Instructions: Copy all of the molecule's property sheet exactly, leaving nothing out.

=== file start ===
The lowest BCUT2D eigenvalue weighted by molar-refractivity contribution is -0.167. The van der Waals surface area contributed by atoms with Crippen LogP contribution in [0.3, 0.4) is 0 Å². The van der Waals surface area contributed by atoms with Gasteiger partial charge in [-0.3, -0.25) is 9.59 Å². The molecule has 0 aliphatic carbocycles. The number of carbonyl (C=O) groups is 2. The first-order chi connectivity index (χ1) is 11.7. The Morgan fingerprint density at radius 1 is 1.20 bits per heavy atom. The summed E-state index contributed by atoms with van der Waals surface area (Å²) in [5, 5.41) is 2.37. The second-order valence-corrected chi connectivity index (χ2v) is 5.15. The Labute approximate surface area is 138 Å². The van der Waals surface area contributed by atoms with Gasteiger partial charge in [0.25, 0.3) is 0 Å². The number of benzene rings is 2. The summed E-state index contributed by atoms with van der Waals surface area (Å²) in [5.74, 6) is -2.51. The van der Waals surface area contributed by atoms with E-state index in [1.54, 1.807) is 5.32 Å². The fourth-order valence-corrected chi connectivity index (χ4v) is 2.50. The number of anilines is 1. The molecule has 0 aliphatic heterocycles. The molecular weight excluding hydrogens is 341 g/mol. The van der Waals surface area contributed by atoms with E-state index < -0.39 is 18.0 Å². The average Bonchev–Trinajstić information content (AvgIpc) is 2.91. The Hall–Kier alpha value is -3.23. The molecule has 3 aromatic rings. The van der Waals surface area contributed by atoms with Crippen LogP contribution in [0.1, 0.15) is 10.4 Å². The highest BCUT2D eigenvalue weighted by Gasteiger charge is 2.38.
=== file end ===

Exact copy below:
The lowest BCUT2D eigenvalue weighted by molar-refractivity contribution is -0.167. The van der Waals surface area contributed by atoms with Crippen LogP contribution in [0.3, 0.4) is 0 Å². The van der Waals surface area contributed by atoms with Gasteiger partial charge in [-0.3, -0.25) is 9.59 Å². The molecule has 0 aliphatic carbocycles. The number of carbonyl (C=O) groups is 2. The first-order chi connectivity index (χ1) is 11.7. The Morgan fingerprint density at radius 1 is 1.20 bits per heavy atom. The summed E-state index contributed by atoms with van der Waals surface area (Å²) in [5, 5.41) is 2.37. The second-order valence-corrected chi connectivity index (χ2v) is 5.15. The Labute approximate surface area is 138 Å². The van der Waals surface area contributed by atoms with Gasteiger partial charge in [0.25, 0.3) is 0 Å². The number of benzene rings is 2. The summed E-state index contributed by atoms with van der Waals surface area (Å²) in [5.74, 6) is -2.51. The van der Waals surface area contributed by atoms with E-state index in [1.54, 1.807) is 5.32 Å². The fourth-order valence-corrected chi connectivity index (χ4v) is 2.50. The number of anilines is 1. The molecule has 0 aliphatic heterocycles. The molecular weight excluding hydrogens is 341 g/mol. The van der Waals surface area contributed by atoms with E-state index < -0.39 is 18.0 Å². The average Bonchev–Trinajstić information content (AvgIpc) is 2.91. The Hall–Kier alpha value is -3.23. The molecule has 3 aromatic rings. The van der Waals surface area contributed by atoms with Crippen LogP contribution in [0.1, 0.15) is 10.4 Å². The highest BCUT2D eigenvalue weighted by Gasteiger charge is 2.38.